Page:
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Arbitrary Detention Powers and the War on Journalism

This post originally appeared on Law is War.  Re-posted with Author’s permission. This post should serve as a good follow-up to Centerleft’s previous post, “Journalism on Life Support?”, and provides great insight on the actual law used to detain David Miranda. 

“At 08:05 on Sunday, 18 August a 28-year-old man was detained at Heathrow airport under schedule 7 of the Terrorism Act 2000. He was not arrested. He was subsequently released at 17:00.”

The 28-year-old man in question was David Miranda, partner of Glenn Greenwald, the Guardian journalist who along with Edward Snowden exposed to the world the horrifying extent of the NSA and GCHQ’s unlawful spying on the internet.  Miranda was passing through London on his way to Rio de Janeiro, where he lives with Greenwald.  He was held for nine hours – the maximum time allowed – and had a number of electronic items including a laptop and USB devices confiscated – before being released without charge.

The detention has been condemned by journalists and politicians alike, including Tom Watson andKeith Vaz, as well as Amnesty International.  Whilst we do not yet know all the facts and why Miranda specifically was targeted, it appears rather too obvious that he was detained simply due to his association with Greenwald, who the US and UK intelligence services undoubtedly view with the utmost contempt.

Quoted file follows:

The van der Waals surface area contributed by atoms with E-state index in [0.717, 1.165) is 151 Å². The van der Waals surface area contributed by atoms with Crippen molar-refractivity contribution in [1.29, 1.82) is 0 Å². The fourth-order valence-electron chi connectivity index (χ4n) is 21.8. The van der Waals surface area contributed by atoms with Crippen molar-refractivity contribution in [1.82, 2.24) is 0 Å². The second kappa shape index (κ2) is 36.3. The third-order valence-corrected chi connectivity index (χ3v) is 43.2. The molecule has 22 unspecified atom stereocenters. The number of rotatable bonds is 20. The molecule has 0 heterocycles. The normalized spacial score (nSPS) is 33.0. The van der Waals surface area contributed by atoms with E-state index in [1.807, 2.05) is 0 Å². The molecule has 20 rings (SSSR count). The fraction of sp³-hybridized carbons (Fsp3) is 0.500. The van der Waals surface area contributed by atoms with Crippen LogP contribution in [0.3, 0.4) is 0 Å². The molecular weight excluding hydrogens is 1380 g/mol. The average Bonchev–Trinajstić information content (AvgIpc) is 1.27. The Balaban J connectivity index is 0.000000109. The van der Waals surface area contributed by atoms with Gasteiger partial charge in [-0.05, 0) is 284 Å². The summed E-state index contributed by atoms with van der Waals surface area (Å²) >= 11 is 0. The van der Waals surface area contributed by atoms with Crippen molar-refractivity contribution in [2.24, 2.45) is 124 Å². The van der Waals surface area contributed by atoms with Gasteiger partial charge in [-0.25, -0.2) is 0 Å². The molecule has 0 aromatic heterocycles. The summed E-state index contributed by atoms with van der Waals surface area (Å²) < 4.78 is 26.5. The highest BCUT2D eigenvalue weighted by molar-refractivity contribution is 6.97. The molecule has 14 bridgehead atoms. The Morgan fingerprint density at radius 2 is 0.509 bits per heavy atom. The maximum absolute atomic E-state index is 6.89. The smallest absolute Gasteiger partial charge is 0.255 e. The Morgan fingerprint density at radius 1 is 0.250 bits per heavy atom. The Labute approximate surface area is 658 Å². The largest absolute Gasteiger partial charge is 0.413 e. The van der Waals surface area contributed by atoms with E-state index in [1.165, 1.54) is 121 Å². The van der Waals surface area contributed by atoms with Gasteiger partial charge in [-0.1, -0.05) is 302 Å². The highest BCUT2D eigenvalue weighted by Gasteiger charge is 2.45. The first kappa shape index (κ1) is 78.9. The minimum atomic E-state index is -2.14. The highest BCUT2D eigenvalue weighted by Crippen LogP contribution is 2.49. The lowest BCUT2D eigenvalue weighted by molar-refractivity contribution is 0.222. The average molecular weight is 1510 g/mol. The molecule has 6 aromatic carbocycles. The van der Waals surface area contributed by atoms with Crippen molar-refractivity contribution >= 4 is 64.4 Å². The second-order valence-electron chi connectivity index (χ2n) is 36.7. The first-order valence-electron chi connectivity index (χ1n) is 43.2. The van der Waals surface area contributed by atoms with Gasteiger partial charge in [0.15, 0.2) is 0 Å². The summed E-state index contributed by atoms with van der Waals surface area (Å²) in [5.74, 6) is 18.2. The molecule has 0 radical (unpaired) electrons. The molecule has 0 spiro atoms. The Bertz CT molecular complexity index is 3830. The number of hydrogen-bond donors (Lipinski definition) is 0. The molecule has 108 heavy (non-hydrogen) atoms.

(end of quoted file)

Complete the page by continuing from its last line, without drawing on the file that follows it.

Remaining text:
This appears to be nothing more than an act of intimidation – more typical of authoritarian regimes such as Russia or Iran – and indicates a new low for the British Government in its disregard for human rights.  The remit of the ‘war on terror’ now appears to have been significantly widened;  This shameless act of intimidation is a declaration of war on journalism and those who seek to expose wrongdoing by the State.

Legal Framework

Miranda was detained under Schedule 7 of the Terrorism Act 2000, which confers wide powers of detention and search at airports, ports and border areas.